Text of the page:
An Adult Guide to Children's Science Fiction Collectibles
Strange New Worlds Issue 12 - February/March 1994
Explore the Imagination: Children's Dollhouses
by Adrienne Reynolds
If you want a glimpse into a strange new world,
eavesdrop on a pre-schooler playing alone. You will discover a range of voices, character
traits, and truly alien thinking that will put to shame any hidden notion you have of your
own superior imagination. The biggest lie we science fiction adults tell ourselves is that
we have retained the sense of imagination and wonder we had as children. But we are
cynical. We imagine the impossible because we have so clearly defined for ourselves what
is possible. We hope for the improbable because, well, were weird. But children have
yet to draw the line between possible and impossible. They still hope for the impossible.
When we adults play, we are practicing the suspension of disbelief. Children, on the
other hand, suspend nothing. Even when they are very reality-based during their period of
play, they practice belief. For the duration of their play, they believe their doll
is hungry; they believe their T-Rex hand puppet is bad and should be smacked on the snout
for trying to eat boo-boo bunny; they believe that they are the teacher and should be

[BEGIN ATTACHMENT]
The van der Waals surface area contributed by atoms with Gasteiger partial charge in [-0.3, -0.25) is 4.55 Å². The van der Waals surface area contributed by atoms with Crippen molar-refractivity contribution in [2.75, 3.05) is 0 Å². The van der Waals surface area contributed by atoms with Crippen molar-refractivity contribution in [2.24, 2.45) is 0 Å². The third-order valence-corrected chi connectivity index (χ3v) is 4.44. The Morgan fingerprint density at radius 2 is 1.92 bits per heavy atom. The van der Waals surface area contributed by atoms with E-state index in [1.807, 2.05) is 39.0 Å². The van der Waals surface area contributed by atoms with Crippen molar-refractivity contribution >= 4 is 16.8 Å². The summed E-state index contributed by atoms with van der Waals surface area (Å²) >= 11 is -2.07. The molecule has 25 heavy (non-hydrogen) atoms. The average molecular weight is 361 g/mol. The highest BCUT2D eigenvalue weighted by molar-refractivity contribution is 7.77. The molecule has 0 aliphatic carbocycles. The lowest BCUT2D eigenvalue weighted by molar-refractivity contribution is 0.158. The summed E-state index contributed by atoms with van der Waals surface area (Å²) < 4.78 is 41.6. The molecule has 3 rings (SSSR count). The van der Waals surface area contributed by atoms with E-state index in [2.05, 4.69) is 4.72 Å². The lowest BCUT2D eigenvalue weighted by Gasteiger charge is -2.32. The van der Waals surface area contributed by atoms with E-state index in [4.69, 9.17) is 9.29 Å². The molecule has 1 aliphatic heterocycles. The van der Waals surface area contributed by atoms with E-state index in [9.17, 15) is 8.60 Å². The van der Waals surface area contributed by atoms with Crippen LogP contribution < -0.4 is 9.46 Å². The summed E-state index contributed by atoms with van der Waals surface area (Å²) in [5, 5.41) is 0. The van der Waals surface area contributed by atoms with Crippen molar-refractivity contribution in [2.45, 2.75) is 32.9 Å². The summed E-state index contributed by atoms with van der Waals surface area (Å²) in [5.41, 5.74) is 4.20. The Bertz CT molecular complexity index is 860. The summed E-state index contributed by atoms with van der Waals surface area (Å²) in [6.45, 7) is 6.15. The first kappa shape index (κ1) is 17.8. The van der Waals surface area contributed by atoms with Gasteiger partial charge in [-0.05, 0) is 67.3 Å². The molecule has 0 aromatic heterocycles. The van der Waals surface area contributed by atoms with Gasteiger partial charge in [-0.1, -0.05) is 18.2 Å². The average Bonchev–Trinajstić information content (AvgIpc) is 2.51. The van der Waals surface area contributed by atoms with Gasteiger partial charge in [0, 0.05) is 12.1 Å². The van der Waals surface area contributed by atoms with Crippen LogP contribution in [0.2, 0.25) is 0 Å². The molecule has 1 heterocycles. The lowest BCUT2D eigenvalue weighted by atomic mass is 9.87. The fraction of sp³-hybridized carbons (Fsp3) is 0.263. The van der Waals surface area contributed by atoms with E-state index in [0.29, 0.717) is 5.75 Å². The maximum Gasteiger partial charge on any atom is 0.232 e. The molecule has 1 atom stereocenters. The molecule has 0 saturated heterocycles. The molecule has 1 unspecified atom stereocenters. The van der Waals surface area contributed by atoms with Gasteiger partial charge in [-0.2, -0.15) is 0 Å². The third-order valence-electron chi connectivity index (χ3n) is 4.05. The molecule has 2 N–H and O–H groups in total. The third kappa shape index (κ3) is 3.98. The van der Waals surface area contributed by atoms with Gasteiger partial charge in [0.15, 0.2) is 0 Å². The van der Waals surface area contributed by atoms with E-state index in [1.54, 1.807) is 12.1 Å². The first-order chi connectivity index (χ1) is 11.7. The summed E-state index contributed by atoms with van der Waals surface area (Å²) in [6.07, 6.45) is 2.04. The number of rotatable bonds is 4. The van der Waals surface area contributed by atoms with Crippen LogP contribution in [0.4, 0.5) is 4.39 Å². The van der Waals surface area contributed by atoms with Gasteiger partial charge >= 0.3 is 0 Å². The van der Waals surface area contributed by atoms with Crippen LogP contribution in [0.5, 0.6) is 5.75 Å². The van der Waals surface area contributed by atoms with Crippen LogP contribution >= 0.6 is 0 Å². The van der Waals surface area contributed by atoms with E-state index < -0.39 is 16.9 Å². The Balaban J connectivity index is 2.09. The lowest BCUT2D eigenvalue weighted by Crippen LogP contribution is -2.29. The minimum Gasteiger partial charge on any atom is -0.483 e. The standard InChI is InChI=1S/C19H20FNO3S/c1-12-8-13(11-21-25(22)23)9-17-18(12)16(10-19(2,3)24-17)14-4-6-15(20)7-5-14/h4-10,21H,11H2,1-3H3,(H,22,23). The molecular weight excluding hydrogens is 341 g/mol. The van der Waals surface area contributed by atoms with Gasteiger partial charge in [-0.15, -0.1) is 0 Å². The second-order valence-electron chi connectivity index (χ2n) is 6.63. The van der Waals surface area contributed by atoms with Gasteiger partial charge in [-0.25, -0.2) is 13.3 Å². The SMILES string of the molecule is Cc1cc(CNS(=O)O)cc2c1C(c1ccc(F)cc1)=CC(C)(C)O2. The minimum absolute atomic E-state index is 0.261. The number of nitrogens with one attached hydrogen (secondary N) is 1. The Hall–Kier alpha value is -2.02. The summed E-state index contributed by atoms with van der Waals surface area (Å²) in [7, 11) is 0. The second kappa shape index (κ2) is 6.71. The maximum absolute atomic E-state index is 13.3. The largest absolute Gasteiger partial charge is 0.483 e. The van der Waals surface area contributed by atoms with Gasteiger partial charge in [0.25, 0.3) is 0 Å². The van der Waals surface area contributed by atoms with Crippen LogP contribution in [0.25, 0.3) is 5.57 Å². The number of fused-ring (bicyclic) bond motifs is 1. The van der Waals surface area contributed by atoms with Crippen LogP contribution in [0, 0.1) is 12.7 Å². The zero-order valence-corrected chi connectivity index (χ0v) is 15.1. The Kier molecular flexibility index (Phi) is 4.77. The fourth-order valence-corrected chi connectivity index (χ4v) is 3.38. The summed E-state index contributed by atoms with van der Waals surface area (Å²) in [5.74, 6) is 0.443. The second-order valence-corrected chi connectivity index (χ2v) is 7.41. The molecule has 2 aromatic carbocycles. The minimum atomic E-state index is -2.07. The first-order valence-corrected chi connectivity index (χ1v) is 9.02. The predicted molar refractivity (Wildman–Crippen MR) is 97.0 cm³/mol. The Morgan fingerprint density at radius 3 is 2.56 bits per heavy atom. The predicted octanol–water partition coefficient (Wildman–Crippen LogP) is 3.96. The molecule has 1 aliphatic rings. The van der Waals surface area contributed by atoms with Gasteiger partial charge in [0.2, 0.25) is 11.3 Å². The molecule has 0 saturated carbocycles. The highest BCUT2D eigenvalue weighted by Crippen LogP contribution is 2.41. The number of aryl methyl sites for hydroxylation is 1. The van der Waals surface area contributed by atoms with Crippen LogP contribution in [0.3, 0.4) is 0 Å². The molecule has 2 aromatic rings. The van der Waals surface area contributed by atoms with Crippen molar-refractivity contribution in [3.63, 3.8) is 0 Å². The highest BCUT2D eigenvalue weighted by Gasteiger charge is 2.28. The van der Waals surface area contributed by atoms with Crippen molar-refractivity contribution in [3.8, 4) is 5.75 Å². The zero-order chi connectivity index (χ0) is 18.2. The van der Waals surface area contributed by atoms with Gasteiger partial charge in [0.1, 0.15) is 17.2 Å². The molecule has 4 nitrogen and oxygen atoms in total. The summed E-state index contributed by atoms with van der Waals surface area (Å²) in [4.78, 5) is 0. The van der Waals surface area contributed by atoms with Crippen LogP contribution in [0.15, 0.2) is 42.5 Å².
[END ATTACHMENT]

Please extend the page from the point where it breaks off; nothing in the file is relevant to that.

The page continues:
listened to. I hope that by encouraging this type of play over video games that the kids
we deal with will have a little less disbelief to suspend when they are older and weighted
down by reality like we are.
Playing with Doll Houses spurs Imagination
Thus, while on
the surface dollhouses may seem like an odd subject for Strange New Worlds, I
maintain that they are without peer in exploring that most precious of science fiction
attributes, imagination. Children naturally extrapolate from the world around them (like
any good science fiction writer) and the dollhouse gives them a stage with which to
enhance their ideas. They already make everything into families; here the family is
already made. Since they do not have to establish the context of their play, the
situations they play out are stronger expression of pure imagining. It is little wonder
that the fascination and affection most children have with their first dollhouse is
maintained into adulthood.
I was given my first dollhouse when I was four. This was a perfect age for dollhouse
play. But my parents miscalculated the type of dollhouse appropriate for this age. They